Dr. Meldrum said he was a skeptic until he saw Bigfoot prints, then began collecting and analyzing them. Some are easily identified as hoaxes, he said, but other defy explanation.
"What concerns me about the Ray Wallace story is that it puts a damper on legitimate researchers," Dr. Meldrum said."They're seen as kooks or cranks. But what it actually does is steel them all the more."
Dr. Meldrum and Dr. Fahrenbach may have some academic investment in Bigfoot, but Dr. Matthew Johnson, a clinical psychologist from Grants Pass, Ore., said his conviction could not be dismissed as scholarly bias.
Dr. Johnson said he was too big - 6 feet 9 inches tall - too educated, and too familiar with the outdoors after living in Alaska for years to be fooled by some guy in an ape suit, or a logger with wooden feet.
"I've never had a U.F.O. encounter and have not seen the Loch Ness monster," he said. "I was just a husband and father out for a hike."
Two years ago, while hiking with his family in the Oregon Caves National Monument, Dr. Johnson said, he ventured off to the side of a trail, looked up to some trees and stared, eye to eye with Bigfoot. He reported his find to the National Park Service.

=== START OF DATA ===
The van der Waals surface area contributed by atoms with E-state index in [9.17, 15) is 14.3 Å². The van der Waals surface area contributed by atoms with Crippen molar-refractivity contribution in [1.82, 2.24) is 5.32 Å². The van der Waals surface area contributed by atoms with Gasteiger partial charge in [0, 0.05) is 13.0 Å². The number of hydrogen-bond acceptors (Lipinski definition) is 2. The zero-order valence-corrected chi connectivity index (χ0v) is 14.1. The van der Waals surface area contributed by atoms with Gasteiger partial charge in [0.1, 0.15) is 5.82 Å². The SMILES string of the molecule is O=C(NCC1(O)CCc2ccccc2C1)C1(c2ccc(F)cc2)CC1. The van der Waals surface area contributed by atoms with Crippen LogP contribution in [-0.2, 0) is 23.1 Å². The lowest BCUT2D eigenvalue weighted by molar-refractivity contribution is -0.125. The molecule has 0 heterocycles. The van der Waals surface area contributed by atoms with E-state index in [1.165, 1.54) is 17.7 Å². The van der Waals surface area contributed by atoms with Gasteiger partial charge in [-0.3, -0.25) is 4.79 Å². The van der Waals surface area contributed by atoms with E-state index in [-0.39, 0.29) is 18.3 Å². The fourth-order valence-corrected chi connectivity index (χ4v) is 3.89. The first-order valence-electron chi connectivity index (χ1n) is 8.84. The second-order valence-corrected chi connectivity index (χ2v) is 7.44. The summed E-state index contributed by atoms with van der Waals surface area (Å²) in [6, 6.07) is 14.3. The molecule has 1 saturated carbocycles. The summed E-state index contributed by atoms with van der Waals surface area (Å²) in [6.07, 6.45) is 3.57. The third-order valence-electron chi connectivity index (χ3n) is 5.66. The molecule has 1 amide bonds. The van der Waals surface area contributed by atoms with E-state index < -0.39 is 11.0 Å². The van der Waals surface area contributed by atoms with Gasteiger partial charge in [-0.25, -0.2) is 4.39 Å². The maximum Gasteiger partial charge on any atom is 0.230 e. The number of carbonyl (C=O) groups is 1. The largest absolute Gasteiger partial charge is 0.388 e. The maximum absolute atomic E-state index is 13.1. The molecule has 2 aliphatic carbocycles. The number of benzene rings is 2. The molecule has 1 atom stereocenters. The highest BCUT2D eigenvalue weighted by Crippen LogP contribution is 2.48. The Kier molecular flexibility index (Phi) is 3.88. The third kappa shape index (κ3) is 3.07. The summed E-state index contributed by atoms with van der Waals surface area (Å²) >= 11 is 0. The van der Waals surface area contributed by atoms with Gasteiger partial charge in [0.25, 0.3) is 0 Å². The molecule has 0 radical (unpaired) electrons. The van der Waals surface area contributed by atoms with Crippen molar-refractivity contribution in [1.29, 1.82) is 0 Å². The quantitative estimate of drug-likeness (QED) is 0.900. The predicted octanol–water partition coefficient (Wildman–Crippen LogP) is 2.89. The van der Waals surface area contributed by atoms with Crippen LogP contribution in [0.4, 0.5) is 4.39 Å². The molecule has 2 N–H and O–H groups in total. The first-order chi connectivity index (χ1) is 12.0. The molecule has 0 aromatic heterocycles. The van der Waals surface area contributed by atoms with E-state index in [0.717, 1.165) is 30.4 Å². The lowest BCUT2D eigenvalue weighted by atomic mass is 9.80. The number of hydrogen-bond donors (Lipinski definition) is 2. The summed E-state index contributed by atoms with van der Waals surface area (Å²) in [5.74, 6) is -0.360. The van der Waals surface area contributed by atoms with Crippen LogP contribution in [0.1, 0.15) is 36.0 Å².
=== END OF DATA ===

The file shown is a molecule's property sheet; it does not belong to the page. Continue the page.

"Ray Wallace may have indeed hoaxed his own tracks," Dr. Johnson said. "But I can guarantee you that Ray Wallace was not walking around in a nine-foot Bigfoot suit in the Oregon Caves at the age of 82. What I saw was real."
Since the encounter, Dr. Johnson, now president of the Southern Oregon Bigfoot Society, has led numerous outings to feed and track Bigfoot. He leaves bananas and husked corn for the animal.
What nearly all Bigfoot stories lack is proof: a skeleton or a body, or a picture or film beyond dispute. Bigfoot is among the most camera-elusive of beings.
Supporters note that it is rare to find a carcass or skeleton of a grizzly bear in the wild. True. But grizzlies have never escaped photographic documentation. What remains as the Holy Grail for believers is a home movie made in 1967 by an amateur Bigfoot hunter, Roger Patterson, who has since taken his secret to the grave. Filmed in the Six Rivers National Forest in Northern California, not far from where Ray Wallace laid his tracks, the short film shows a bewildered-looking apeman walking upright, while glancing at the camera.
The film has its believers, Dr. Meldrum and Dr. Fahrenbach among them. And it has its detractors, including Cliff Crook, who has sought the mythic beast for 45 years.
"I get beat up for saying this, but the Patterson film is a fake," Mr. Crook, who heads a group of like-minded enthusiasts called Bigfoot Central from his home near Seattle.
He is not moved by the Ray Wallace family confession. "Most of us knew he had faked those tracks," Mr. Crook said.
So they soldier on, tramping through the woods, spreading bananas and taking plaster casts of tracks, sniffing the air for a telltale stench of something that has gone a long time without bathing.
"We're feeling pretty confident we're going to have irrefutable scientific proof," Dr. Johnson said. "It's just a matter of time."
To all the searchers,
the Wallaces say Godspeed. "As long as Dad was alive, he was Bigfoot,"
Michael Wallace said. "He may be gone, but I still think people should